It's well past time that petty arguments over who has the right to what property on which to install these systems keeps them from being installed. I say let's get this ball rolling now!

· MarvyMarv (not verified) · 1 year ago

Smear as much lipstick on that pig as you like, the public is going to balk at paying several time over the cost of charging. If I had a brick/mortar business I'd be installing free charging. And that's already happening here in town. All these EVSE salesmen are nothing but middlemen, trying to insert themselves between you and the existing infrastructure. Once all the grant money runs out, I see a bunch of expensive hardware swinging in the breeze and gathering dust.

· Spec (not verified) · 1 year ago

Do we know what kind of charger they will be? Combined ChadeMo and SAE-Combo would be best.

· · 1 year ago

No fast chargers here east of Tenn. So everyone who has access to them are lucky. I have emailed and called BLINK (ECOtality), Chargepoint and out local network called SemaConnect (MD based) about adding more infrastructure to the northern va area, and their response is "we area always looking for new hosts" so i suggested some. But for ECOtality pushing a state wide infrastructure, this would be great! In California I have strong feelings it will be asuccess, then other states could follow suit.

@Spec - It could be both or either or. Id see if the connecter was only one type, we would have adapters supplied with vehicles or at the stations (plugs) to adapt to our cars.

· · 1 year ago

I can't see how this wouldn't be a plus in the long term.

· Spec (not verified) · 1 year ago

@dutchinchicago

Amazing that your Volt has a fast-charge port. No other Volt has one. LOL.

· · 1 year ago

What car models can fast charge with these fast chargers from NRG. The volt cannot be fast charged, the tesla have his own dedicated fast charger. The leaf have a chademo receptable and if these 200 new fast chargers have the sae j1772 plug then which bev can use it ?

· Paul Scott (not verified) · 1 year ago

@ gorr, Currently, only the Nissan LEAF and Mitsubishi i can use the Chademo standard. Other than Tesla, there are no other fast charge-capable cars sold in the world. That will change eventually.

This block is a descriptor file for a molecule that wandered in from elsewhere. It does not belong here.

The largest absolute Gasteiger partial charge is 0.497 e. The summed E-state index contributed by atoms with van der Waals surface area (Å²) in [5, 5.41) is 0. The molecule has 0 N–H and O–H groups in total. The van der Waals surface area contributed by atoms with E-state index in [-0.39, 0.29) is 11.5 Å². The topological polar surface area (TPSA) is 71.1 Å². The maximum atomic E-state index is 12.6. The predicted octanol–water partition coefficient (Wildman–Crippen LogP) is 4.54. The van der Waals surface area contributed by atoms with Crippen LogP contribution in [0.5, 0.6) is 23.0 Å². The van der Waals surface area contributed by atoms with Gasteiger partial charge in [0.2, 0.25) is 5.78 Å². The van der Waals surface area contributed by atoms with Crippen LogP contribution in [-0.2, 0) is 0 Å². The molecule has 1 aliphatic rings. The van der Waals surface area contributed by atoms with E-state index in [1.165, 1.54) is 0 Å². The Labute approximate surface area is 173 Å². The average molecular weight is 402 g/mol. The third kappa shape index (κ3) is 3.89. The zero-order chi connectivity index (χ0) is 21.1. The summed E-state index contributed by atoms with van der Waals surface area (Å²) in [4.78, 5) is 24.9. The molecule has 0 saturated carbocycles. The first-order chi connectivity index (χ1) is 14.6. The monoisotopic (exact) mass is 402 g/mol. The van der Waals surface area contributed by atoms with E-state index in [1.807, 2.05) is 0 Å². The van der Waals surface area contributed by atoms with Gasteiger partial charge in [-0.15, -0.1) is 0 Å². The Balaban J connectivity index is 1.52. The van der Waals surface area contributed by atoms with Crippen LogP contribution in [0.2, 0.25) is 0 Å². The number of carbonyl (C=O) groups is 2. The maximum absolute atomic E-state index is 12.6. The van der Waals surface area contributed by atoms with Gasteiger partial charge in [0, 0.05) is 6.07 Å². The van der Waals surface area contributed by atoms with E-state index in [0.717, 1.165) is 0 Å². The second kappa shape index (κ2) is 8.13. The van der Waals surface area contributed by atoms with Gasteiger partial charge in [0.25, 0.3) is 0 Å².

· · 1 year ago

All good comments. Great discussion. We need a AMEN button on this site. LOL!

TN I guess can be called the home of the LEAF has chargers popping up everywhere. People are seeing the LEAF's everywhere due to all the Nissan employees leasing them here and the chargers are popping up to accomodate. Which comes first the chicken or the egg. Nissan is now going with cheaper leases so this may get people moving to buy with the current increase in gas prices.

· · 1 year ago

@Spec, "@dutchinchicago

Amazing that your Volt has a fast-charge port. No other Volt has one. LOL."

He doesn't need one. He has an engine to get him home, WITHOUT searching for and wasting time and money at fast chargers that ultimately reduce the life of the batteries.

· · 1 year ago

@Michael,

I think you missed Spec's point. dutchinchicago's comment almost implies that he would use a fast charger on the Volt. Why else would he make such a comparison for price of a "charging session"? A charging session for a Leaf will get you twice as far as a charging session for a Volt.

· · 1 year ago

I live in the SF Bay Area and drive a LEAF, and I have no sympathy for Ecotality whatsoever. The bottom line is that they failed miserably to install fast chargers in a timely manner, as they promised they would, and as such they've been a poor project manager for the EV Project. This has compromised LEAF sales and has certainly caused me plenty of inconvenience. Plus, their DCFCs are often on the fritz and they don't have any notification system. I once showed up on empty at the Belmont station – it was functioning according to the Blink map – and found it to be broken. I had to charge down the road at level 2 until 1am. Sorry Ecotality, but I don't feel sorry for you.

· Anonymous (not verified) · 1 year ago

Ecotality is another great example of how private enterprise has failed to deliver and in fact tried to block the development of EV infrastructure to attempt to hold a monopoly of their own. As it turns out NRG, also a private company is paying for the new infrastructure because the ripped off Californians in the first place. I think this is an excellent example of how 'big' government took a bad situation created by a greedy private company (NRG) and used that as a stick to beat another poorly managed private company Ecotality into getting off their butts and creating an EV infrastructure. While NRG may end up with a monopoly on charging stations I suspect that won't happen because companies like Ecotality are now incentified to get off their butts and COMPETE!

· Bob Atkins (not verified) · 1 year ago

Ecotality is another great example of how private enterprise has failed to deliver and in fact tried to block the development of EV infrastructure to attempt to hold a monopoly of their own. As it turns out NRG, also a private company is paying for the new infrastructure because the ripped off Californians in the first place. I think this is an excellent example of how 'big' government took a bad situation created by a greedy private company (NRG) and used that as a stick to beat another poorly managed private company Ecotality into getting off their butts and creating an EV infrastructure. While NRG may end up with a monopoly on charging stations I suspect that won't happen because companies like Ecotality are now incentified to get off their butts and COMPETE!

· · 1 year ago

@Bob Atkins,
There is no private enterprise with Ecotality/Blnk. It is entirely funded by government pork. I'd say that it and the NRG fiasco are both indications of how we shouldn't leave something as important as our transportation up to the government.